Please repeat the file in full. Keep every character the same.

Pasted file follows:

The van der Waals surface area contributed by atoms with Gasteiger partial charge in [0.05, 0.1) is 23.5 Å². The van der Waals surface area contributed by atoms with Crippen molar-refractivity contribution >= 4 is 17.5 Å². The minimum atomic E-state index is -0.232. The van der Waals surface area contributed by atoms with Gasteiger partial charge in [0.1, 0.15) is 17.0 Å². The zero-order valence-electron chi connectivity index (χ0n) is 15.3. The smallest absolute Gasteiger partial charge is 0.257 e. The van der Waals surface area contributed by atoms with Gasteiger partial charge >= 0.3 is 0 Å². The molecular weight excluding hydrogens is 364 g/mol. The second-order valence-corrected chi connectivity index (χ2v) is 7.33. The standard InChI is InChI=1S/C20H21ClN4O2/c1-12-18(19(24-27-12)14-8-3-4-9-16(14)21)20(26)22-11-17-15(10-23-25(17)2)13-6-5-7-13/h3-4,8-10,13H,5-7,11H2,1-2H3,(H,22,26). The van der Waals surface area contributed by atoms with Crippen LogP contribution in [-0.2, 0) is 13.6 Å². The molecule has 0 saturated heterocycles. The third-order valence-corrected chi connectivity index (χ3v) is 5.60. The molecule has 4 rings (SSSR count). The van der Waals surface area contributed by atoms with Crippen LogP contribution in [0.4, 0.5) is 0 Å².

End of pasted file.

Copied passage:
The van der Waals surface area contributed by atoms with Gasteiger partial charge in [0.05, 0.1) is 23.5 Å². The van der Waals surface area contributed by atoms with Crippen molar-refractivity contribution >= 4 is 17.5 Å². The minimum atomic E-state index is -0.232. The van der Waals surface area contributed by atoms with Gasteiger partial charge in [0.1, 0.15) is 17.0 Å². The zero-order valence-electron chi connectivity index (χ0n) is 15.3. The smallest absolute Gasteiger partial charge is 0.257 e. The van der Waals surface area contributed by atoms with Gasteiger partial charge >= 0.3 is 0 Å². The molecular weight excluding hydrogens is 364 g/mol. The second-order valence-corrected chi connectivity index (χ2v) is 7.33. The standard InChI is InChI=1S/C20H21ClN4O2/c1-12-18(19(24-27-12)14-8-3-4-9-16(14)21)20(26)22-11-17-15(10-23-25(17)2)13-6-5-7-13/h3-4,8-10,13H,5-7,11H2,1-2H3,(H,22,26). The van der Waals surface area contributed by atoms with Crippen LogP contribution in [-0.2, 0) is 13.6 Å². The molecule has 0 saturated heterocycles. The third-order valence-corrected chi connectivity index (χ3v) is 5.60. The molecule has 4 rings (SSSR count). The van der Waals surface area contributed by atoms with Crippen LogP contribution in [0.4, 0.5) is 0 Å².